Revue Belge de Médecine Dentaire vol:53 issue:3 pages:105-51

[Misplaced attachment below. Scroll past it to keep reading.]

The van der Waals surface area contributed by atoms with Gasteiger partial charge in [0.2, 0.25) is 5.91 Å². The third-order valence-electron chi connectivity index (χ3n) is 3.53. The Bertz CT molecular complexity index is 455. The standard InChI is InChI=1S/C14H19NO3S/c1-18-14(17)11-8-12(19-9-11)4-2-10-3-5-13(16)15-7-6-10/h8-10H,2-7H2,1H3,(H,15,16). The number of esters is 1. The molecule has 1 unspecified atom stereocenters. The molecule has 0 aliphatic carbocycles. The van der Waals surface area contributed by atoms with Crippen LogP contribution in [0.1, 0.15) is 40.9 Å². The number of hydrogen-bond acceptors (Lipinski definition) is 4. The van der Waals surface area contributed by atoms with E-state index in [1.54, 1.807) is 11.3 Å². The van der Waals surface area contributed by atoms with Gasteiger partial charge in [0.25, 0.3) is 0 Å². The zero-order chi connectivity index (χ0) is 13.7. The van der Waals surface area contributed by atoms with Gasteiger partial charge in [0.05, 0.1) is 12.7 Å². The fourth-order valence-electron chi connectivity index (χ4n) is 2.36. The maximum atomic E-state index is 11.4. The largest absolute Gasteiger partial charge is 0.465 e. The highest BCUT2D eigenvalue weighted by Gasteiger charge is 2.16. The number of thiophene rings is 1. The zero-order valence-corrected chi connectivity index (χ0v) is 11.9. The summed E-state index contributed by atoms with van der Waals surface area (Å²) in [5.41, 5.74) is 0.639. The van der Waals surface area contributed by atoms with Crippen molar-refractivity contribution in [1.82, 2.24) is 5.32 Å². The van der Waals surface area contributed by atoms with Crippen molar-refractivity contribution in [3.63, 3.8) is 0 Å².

Tooth luxations are relatively common. In case of concussion or subluxation the tooth is not displaced. The treatment will consist of relief of the tooth. Most frequent complications are pulp necrosis and obliteration of pulpal tissues. In case of extrusive luxation pulpal tissues and the periodontal ligament are injured. When tooth mobility is increased flexible splinting should be considered. Endodontic treatment is necessary after extrusive luxation of a tooth with completed root formation. Teeth with open apex often show pulpal obliteration after extensive luxation. Lateral luxation is more complex than extrusive luxation since the alveolar bone is also damaged. Repositioning and splinting of the tooth are necessary. When the apical foramen in closed, endodontic treatment will be necessary. Teeth with incomplete root formation will develop pulp obliteration. Following lateral luxation, external root resorption and loss of marginal bone are not infrequent. Intrusive luxation is the type of trauma with most unfavorable prognosis. All intruded teeth will become necrotic and external root resorption and marginal bone loss are frequent. There is no consensus regarding the therapeutic approach. Orthodontic extrusion or surgical mobilisation are possible options. In case of avulsion, both the pulpal tissues and the periodontal ligament are disrupted. Preservation of the vitality of the periodontal ligament covering the root will determine the prognosis of the reimplanted tooth. Therefore the tooth will be repositioned as soon as possible. When this is not possible, milk or a specific solution are most appropriate for tooth conservation. When the reimplanted tooth has complete root formation, devitalization will be performed one week after after repositioning. In case of a tooth with open apex revascularisation can be awaited. Healing of the periodontal ligament will determine prognosis. When a normal ligament is obtained during healing or when surface resorption is obtained, the tooth can be preserved for a long period. When progressive replacement resorption (ankylosis) develops, most teeth can remain in position for about 10 years. When inflammatory resorption develops, the tooth will be lost within a short time.